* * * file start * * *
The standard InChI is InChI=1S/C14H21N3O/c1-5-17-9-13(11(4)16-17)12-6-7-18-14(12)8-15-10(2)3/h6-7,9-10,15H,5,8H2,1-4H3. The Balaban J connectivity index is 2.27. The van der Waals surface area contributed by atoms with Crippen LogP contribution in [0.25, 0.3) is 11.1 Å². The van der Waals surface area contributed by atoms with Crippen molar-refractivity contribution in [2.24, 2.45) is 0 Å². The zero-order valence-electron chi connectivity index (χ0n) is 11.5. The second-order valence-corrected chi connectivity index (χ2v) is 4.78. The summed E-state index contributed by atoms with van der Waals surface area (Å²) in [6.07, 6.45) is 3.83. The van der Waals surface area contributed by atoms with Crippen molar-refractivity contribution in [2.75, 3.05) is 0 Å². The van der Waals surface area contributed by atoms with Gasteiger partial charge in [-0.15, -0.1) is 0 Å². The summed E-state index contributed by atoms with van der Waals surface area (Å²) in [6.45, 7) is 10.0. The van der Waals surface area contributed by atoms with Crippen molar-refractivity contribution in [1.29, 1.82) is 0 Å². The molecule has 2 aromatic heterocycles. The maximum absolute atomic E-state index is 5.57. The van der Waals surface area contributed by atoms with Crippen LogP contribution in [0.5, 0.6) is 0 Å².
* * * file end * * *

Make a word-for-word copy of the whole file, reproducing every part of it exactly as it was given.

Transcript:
The standard InChI is InChI=1S/C14H21N3O/c1-5-17-9-13(11(4)16-17)12-6-7-18-14(12)8-15-10(2)3/h6-7,9-10,15H,5,8H2,1-4H3. The Balaban J connectivity index is 2.27. The van der Waals surface area contributed by atoms with Crippen LogP contribution in [0.25, 0.3) is 11.1 Å². The van der Waals surface area contributed by atoms with Crippen molar-refractivity contribution in [2.24, 2.45) is 0 Å². The zero-order valence-electron chi connectivity index (χ0n) is 11.5. The second-order valence-corrected chi connectivity index (χ2v) is 4.78. The summed E-state index contributed by atoms with van der Waals surface area (Å²) in [6.07, 6.45) is 3.83. The van der Waals surface area contributed by atoms with Crippen molar-refractivity contribution in [2.75, 3.05) is 0 Å². The van der Waals surface area contributed by atoms with Gasteiger partial charge in [-0.15, -0.1) is 0 Å². The summed E-state index contributed by atoms with van der Waals surface area (Å²) in [6.45, 7) is 10.0. The van der Waals surface area contributed by atoms with Crippen molar-refractivity contribution in [1.29, 1.82) is 0 Å². The molecule has 2 aromatic heterocycles. The maximum absolute atomic E-state index is 5.57. The van der Waals surface area contributed by atoms with Crippen LogP contribution in [0.5, 0.6) is 0 Å².